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on August 19, 2003
Even with the bravely experimental Kid A and Amnesiac, Pablo Honey remains Radiohead's most controversial album and the cause of the majority of arguments about the band. The essential detail to remember is that it's the start of an ever developing and maturing vocal talent by Thom Yorke and, if for that reason alone, it's a fascinating and curious listen. But for those of you that are wondering, the argument that arises over this album is a simple one: is it an irreplaceable element of the genius that is the Radiohead musical canon, or a rather shoddy and overblown first attempt at success and recognition?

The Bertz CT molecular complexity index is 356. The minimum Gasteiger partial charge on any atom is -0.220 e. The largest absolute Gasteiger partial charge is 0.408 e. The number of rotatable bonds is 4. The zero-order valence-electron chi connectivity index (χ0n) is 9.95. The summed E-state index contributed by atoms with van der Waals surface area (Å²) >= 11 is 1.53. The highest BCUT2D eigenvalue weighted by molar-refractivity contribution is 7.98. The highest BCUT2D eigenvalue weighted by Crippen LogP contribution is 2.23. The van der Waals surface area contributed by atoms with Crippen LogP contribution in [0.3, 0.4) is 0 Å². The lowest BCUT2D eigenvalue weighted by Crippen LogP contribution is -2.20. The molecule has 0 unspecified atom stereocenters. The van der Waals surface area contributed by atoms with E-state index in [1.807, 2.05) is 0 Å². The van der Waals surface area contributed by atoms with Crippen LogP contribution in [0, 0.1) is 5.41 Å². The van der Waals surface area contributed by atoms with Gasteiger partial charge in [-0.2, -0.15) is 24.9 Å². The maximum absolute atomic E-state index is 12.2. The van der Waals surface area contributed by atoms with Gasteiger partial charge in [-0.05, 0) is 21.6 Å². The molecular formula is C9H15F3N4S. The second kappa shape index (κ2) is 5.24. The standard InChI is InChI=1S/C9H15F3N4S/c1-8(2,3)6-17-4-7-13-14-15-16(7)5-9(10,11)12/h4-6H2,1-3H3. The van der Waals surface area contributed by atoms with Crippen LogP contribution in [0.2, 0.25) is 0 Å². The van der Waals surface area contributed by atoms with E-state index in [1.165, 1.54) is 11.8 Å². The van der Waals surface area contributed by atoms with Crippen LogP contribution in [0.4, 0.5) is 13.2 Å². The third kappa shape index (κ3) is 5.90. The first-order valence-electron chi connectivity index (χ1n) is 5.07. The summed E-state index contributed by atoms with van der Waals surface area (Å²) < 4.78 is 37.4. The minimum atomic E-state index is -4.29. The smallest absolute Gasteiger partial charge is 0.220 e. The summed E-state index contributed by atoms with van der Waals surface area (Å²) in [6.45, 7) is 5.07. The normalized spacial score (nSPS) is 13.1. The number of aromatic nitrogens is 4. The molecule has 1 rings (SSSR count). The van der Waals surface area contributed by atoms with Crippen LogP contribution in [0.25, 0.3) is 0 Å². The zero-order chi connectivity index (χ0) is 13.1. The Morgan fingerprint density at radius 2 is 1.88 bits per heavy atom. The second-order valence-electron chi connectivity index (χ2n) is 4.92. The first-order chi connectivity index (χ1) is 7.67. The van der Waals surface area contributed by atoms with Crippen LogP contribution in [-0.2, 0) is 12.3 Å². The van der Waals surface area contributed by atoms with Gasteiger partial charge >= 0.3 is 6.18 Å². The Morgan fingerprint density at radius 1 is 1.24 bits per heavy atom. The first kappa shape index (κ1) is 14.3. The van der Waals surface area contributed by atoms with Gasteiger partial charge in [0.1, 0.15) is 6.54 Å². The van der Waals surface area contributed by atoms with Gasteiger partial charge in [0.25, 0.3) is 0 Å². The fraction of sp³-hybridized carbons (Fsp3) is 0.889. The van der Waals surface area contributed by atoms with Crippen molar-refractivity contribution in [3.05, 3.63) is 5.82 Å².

The truth can be found somwhere in between.
What will strike you first when you begin listening to Pablo Honey is how incredibly confident lead singer Thom Yorke sounds, almost to the point of being cocky. These were the days when he actually wanted to be a famous rock star, remember, perhaps more that anything and, yes, these were the silly peroxide blond days. A telltale sign of the bands' attitude towards their music is evident during the 1994 London Astoria concert (available on video), where Yorke amusingly introduces some of the Pablo Honey tracks as "oldies" and apologises for first appearances of soon-to-be greats "My Iron Lung" and "Street Spirit (Fade Out)", moments that you can't help but smirk knowingly at.